Yeast as Natural Control for Aflatoxin

Yeast can now be used for natural control of deadly aflatoxins produced by Aspergillus flavus.

The yeast can control growth of A flavus by competing for nutrients that might otherwise be used by the toxin producing mold. Field testing in pistachios prevented aflatoxin incidence up to 97 percent. The natural control would be more effective if accompanied by good agricultural practices.aflatoxin poison symbol

The yeast are applied to crops before harvest. It can also be applied on stored grains. It controls growth of Aspergillus flavus and other crop damaging microorganisms.

The eco-friendly technology is patented to Agricultural Research Service (ARS) plant physiologist Sui-Sheng (Sylvia) Hua. Not yet available for use here in Philippines.

Optimal Conditions for Yeast Fermentation

water jug ferment

The optimum condition for yeast fermentation are as follows:
1) Absence of oxygen.
2) Temperature range of 20° to 30° C
3) pH range of 4 to 4.5
4) Minimum water activity of 0.85
5) Sugar content of less than 40%

The conditions are explained by Fermented Fruit and Vegetables, A Global Perspective, by Mike Battcock and Sue Azam-Ali:

Most yeasts require an abundance of oxygen for growth, therefore by controlling the supply of oxygen, their growth can be checked. In addition to oxygen, they require a basic substrate such as sugar. Some yeasts can ferment sugars to alcohol and carbon dioxide in the absence of air but require oxygen for growth. They produce ethyl alcohol and carbon dioxide from simple sugars such as glucose and fructose.

C6H12O6 = 2C2H5OH + 2CO2

Glucose      =yeast=    ethyl alcohol + carbon dioxide

In conditions of excess oxygen (and in the presence of acetobacter) the alcohol can be oxidised to form acetic acid. This is undesirable if the end product is a fruit alcohol, but is a technique employed for the production of fruit vinegars.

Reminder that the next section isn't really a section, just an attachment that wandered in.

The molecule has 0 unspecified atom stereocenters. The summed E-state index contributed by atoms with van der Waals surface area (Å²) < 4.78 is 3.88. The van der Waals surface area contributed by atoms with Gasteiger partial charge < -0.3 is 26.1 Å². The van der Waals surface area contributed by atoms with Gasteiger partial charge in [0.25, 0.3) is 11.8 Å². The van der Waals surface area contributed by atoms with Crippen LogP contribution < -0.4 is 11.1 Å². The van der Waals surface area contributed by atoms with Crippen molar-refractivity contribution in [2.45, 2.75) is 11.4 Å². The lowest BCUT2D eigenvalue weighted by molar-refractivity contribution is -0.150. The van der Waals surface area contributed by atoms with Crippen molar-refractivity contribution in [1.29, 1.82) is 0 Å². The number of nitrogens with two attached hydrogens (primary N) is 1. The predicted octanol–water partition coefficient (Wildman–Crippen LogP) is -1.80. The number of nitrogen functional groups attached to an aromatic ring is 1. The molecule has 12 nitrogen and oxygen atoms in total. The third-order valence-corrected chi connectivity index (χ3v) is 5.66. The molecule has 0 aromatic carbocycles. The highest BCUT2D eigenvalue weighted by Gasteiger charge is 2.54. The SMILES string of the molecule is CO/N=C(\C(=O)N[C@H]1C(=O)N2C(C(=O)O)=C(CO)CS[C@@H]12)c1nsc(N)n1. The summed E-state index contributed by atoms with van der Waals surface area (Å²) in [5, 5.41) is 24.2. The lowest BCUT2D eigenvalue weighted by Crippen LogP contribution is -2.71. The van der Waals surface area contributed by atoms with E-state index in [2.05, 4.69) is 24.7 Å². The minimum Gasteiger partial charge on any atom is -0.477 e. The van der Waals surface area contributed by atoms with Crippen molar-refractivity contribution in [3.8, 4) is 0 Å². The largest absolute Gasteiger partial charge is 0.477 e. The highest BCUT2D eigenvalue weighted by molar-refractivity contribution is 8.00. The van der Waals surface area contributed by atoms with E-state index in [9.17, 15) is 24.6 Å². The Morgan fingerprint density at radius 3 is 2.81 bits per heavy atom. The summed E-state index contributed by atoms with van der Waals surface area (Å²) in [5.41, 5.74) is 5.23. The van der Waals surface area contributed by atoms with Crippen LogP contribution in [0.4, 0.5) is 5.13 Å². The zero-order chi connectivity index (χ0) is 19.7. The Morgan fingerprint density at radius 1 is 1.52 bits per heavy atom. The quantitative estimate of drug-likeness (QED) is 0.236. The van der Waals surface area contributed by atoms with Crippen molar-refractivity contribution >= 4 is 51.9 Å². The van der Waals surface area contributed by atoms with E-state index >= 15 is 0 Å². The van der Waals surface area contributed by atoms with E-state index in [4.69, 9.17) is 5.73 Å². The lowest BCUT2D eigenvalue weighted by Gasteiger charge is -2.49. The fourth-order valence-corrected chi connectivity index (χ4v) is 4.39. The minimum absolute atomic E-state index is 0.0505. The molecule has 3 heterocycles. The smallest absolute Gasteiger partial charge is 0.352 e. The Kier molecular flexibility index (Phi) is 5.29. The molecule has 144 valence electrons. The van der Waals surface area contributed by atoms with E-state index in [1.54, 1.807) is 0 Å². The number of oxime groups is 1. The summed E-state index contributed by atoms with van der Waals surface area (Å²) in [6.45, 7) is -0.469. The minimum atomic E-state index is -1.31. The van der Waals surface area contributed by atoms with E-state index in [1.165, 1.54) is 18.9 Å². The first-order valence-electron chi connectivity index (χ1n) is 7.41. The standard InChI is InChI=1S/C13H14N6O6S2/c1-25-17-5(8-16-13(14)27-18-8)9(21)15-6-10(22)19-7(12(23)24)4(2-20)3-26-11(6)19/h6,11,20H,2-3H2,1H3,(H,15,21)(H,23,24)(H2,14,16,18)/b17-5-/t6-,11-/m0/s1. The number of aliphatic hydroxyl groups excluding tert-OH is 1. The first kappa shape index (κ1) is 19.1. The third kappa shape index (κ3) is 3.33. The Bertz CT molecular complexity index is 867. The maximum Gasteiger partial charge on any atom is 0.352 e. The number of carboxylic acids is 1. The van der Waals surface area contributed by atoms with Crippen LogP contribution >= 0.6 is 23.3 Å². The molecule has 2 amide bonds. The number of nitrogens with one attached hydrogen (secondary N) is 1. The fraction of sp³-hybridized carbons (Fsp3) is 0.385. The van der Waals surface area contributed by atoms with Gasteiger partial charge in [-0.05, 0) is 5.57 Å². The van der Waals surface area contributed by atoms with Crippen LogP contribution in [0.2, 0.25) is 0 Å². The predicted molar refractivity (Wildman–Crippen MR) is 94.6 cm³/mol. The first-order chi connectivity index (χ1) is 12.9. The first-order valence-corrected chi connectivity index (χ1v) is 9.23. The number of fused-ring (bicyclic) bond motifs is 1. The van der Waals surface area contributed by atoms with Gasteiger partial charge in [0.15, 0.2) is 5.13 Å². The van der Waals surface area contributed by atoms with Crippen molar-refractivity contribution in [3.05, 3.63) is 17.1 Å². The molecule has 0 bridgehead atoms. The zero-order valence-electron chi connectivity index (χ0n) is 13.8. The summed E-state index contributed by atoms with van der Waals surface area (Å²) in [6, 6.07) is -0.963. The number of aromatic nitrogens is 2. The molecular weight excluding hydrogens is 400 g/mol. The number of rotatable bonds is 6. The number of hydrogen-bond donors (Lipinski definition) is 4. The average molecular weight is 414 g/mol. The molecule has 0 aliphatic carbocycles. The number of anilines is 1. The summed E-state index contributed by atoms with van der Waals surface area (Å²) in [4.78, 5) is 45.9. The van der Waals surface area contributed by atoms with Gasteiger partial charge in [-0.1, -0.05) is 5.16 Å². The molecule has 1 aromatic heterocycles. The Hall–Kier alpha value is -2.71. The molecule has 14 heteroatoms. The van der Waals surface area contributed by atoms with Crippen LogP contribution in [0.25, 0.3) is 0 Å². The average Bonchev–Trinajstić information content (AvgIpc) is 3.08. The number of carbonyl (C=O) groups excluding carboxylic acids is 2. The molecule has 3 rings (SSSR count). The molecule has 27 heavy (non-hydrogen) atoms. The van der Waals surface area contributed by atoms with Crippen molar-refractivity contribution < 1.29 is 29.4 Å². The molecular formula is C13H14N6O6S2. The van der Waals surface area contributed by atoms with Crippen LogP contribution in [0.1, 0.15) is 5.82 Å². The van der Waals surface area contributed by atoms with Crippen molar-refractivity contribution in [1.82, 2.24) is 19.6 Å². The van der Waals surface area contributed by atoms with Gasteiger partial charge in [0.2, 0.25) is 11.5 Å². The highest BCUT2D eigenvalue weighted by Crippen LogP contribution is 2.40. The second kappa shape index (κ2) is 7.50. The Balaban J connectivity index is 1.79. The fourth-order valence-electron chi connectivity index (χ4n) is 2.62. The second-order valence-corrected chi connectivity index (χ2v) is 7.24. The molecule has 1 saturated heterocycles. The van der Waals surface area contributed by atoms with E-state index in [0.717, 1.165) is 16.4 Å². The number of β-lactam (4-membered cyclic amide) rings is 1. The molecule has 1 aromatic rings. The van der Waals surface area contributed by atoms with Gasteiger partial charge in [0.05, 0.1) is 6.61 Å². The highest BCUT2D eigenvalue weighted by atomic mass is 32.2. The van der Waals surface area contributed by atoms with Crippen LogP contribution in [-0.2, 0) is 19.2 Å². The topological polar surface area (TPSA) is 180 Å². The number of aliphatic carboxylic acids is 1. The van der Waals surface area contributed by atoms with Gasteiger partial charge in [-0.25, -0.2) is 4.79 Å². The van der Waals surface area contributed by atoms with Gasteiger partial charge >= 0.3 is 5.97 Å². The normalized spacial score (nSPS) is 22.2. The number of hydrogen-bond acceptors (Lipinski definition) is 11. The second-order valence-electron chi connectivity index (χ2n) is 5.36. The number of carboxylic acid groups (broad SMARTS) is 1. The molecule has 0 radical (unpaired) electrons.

Yeasts are active in a very broad temperature range – from 0 to 50° C, with an optimum temperature range of 20° to 30° C.

The optimum pH for most micro-organisms is near the neutral point (pH 7.0). Moulds and yeasts are usually acid tolerant and are therefore associated with the spoilage of acidic foods. Yeasts can grow in a pH range of 4 to 4.5 and moulds can grow from pH 2 to 8.5, but favour an acid pH (Mountney and Gould, 1988).

water jug ferment

In terms of water requirements, yeasts are intermediate between bacteria and moulds. Bacteria have the highest demands for water, while moulds have the least need. Normal yeasts require a minimum water activity of 0.85 or a relative humidity of 88%.

Yeasts are fairly tolerant of high concentrations of sugar and grow well in solutions containing 40% sugar. At concentrations higher than this, only a certain group of yeasts – the osmophilic type – can survive. There are only a few yeasts that can tolerate sugar concentrations of 65-70% and these grow very slowly in these conditions (Board, 1983). Some yeasts – for example the Debaromyces – can tolerate high salt concentrations. Another group which can tolerate high salt concentrations and low water activity is Zygosaccharomyces rouxii, which is associated with fermentations in which salting is an integral part of the process.